Not only does this book have many nice color illustrations ....
(love that Celtic knotwork!) ... but it also boasts some interesting hypotheses. For instance, as the jacket summarizes: "The author shows how the shape of particular alphabets grew out of the controlling material or tool -- the clay tablets of the Sumerians, the papyrus and reed pen of the Egyptians, the stone-carving of the Romans -- and how these almost haphazard circumstances became turning points in the story of writing up to our own times." So, not only will these pages instruct the reader on making -- say -- a reed pen and some papyrus; they also speculate on how those things led Egyptian writing to develop ... and from there, perhaps the book discusses how methods of writing influenced cultures and the minds therein? I hope so. At the very least, if this book were to fall into my hands (I'd have to come up with $12.50), I would probably spend ages thinking about what various era's writing types indicated about the ways they might consider communication. And then I would write a whole new chapter, for typing on the computer! (There is a chapter on Writing in the Machine Age, but since this book is from 1981, it's not so computery.)
I have wondered before how computers have influenced older groups, such as the Boy Scouts. I once knew a man who got some merit badges designing web sites! With this clumsy segue, I give you this week's Favorite:
This reminds me of our previously listed 301 Things a Bright Girl Can Do (from this entry: click here), though it doesn't seem to contain instructions on how to make colored fire. Regardless, I am sure clever youngsters of both sexes might find this 1940 Boy Scout manual enjoyable, and of course it would likely appeal to Boy Scout historians. This illustrated manual reminds us not only of the respect due the U.S. flag and other issues of citizenship, but covers such broad topics as: correcting common misconceptions about snakes (they cannot form into hoops and roll about!); emergency medical care; and astronomy. It describes merit badges, making me wonder whether the Computers merit badge (I assume that's what it's called, anyway) is entirely new -- or replaced such merit badges as Hog and Pork Production. Hey, there are merit badges in both Reading and Bookbinding! All this enough to make me want to be a Boy Scout.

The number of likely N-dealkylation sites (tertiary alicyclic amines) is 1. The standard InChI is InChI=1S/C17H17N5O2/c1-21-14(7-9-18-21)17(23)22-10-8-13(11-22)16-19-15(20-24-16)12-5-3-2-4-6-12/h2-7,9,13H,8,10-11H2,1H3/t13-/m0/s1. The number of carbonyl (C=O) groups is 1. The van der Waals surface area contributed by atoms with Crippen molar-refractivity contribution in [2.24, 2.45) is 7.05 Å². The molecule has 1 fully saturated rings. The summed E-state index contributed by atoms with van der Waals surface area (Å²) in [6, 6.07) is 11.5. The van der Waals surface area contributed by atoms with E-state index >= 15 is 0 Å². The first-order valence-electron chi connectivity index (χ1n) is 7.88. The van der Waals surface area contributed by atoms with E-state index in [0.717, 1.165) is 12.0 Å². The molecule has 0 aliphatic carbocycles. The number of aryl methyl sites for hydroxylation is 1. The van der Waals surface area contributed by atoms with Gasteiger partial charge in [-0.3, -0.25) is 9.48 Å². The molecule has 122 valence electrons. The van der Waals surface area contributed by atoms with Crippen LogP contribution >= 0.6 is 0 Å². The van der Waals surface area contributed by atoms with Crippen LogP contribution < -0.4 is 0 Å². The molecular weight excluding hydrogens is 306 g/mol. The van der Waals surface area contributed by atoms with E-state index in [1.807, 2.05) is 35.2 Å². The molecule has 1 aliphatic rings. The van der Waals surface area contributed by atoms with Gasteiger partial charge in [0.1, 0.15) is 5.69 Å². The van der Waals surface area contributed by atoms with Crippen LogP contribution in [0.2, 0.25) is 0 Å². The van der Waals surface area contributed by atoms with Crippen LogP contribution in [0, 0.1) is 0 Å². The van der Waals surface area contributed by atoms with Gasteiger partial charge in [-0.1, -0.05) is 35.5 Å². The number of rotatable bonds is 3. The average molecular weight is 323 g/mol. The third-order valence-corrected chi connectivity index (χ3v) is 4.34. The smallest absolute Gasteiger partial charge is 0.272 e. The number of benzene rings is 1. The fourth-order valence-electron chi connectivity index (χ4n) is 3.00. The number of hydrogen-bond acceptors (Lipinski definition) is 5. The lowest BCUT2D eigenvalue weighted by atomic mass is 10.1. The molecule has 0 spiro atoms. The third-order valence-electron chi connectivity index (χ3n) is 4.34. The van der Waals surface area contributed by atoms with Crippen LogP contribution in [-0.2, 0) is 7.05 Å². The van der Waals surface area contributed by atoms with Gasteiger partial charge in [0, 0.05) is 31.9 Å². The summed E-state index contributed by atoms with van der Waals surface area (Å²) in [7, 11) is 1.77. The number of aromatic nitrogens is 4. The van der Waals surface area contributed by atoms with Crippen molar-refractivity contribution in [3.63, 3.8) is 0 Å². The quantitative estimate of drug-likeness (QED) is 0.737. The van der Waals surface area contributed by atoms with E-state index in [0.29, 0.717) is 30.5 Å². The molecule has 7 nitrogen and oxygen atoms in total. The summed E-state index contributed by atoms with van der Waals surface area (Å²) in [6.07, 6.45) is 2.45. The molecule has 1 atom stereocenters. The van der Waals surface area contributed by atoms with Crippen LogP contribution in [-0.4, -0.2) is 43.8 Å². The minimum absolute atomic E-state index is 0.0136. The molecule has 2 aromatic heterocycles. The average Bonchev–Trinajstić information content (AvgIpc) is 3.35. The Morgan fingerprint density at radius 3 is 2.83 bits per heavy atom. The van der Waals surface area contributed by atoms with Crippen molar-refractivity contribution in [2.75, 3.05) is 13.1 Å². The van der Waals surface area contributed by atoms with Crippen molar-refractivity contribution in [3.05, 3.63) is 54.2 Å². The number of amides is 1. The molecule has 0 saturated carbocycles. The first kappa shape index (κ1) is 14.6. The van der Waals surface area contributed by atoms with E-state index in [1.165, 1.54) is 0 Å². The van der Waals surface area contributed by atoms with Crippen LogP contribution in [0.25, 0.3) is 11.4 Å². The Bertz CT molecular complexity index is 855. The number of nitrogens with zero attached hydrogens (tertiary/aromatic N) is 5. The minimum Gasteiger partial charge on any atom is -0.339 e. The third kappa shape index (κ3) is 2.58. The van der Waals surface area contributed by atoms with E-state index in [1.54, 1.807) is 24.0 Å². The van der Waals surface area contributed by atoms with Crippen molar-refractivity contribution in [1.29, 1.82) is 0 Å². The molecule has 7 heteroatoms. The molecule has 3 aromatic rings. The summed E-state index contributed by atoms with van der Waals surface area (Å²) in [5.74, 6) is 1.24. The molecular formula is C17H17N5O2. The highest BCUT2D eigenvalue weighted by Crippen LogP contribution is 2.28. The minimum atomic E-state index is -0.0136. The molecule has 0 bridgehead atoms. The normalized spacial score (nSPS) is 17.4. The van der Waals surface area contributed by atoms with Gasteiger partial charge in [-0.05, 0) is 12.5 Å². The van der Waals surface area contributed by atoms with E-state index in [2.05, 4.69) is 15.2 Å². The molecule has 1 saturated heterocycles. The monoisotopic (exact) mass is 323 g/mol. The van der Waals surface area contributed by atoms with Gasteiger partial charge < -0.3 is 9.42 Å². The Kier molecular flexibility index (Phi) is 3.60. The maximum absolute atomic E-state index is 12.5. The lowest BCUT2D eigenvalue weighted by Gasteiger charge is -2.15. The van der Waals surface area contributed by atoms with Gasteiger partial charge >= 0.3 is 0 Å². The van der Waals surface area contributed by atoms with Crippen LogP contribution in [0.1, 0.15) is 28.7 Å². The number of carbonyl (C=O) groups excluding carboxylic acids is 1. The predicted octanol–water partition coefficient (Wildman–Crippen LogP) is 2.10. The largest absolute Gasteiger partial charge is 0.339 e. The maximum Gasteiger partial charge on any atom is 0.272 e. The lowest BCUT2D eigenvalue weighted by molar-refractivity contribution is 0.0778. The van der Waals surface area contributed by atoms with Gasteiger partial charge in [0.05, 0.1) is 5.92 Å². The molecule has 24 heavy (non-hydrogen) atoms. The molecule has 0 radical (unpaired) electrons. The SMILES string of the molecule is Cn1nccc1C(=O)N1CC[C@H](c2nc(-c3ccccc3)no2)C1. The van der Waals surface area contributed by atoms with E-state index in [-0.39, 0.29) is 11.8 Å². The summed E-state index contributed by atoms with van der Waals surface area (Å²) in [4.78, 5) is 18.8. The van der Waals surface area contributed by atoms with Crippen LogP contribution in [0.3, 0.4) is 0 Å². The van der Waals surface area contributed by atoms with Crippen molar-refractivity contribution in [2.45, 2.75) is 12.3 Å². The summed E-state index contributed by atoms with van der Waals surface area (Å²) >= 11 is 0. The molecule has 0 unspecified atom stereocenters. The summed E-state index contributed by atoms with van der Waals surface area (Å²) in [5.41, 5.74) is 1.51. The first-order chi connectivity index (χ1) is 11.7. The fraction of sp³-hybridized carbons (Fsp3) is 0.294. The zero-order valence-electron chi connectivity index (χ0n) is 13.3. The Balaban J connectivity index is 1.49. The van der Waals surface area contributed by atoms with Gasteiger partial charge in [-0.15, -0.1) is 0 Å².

I also find this Baby Ruth ad hilarious:
"Wholesome, delicious Baby Ruth is the ideal candy for athletes, because it's rich in Dextrose." My, how far we've come. You could show this to your favorite dietitian for only $15.00!
You know who I bet the Boy Scouts admire? Gandhi.
This week's Collector's Item is an item of Gandhi-ish history, though it is mainly about the idea of Dharma: its aim, as described in the introduction, is to "cultivate in individual and collective life the doctrines of Dharma, such as Ahimsa (non-violence), Satya (truth), Asteya (non-stealing), Brahmacharya (self-control), Aparigraha (non-acquisition). ... Our new magazine will make a special effort to bring to the West the noblest and best of India where Dharma originated .... The progress of Mahatma Gandhi's spiritual battle for peace and freedom ... will be especially recorded." It's from 1930, and the covers are accordingly rather fragile and brittle, but I think the illustrations are still nice-looking:
Herein we find an article by Gandhi himself, as well as a section on Indian folklore (specifically, legends of the Mahabharata), a discussion of yoga ("Yoga: or, communion with God"), and much more. This is Volume 1, Number 1 of the magazine -- frequently, of course, the very first issue of any magazine is the rarest -- and we're offering it for $300.00. But what price truth and beauty? This I ask you, gentle readers.
Let us all practice non-violence, truth, etc. over the next week -- though certainly if someone or something prevents you from getting your O'Gara and Wilson blog fix, I wholly support violence as a solution to the problem! Anyone who keeps me from a computer deserves whatever they get, I always figure.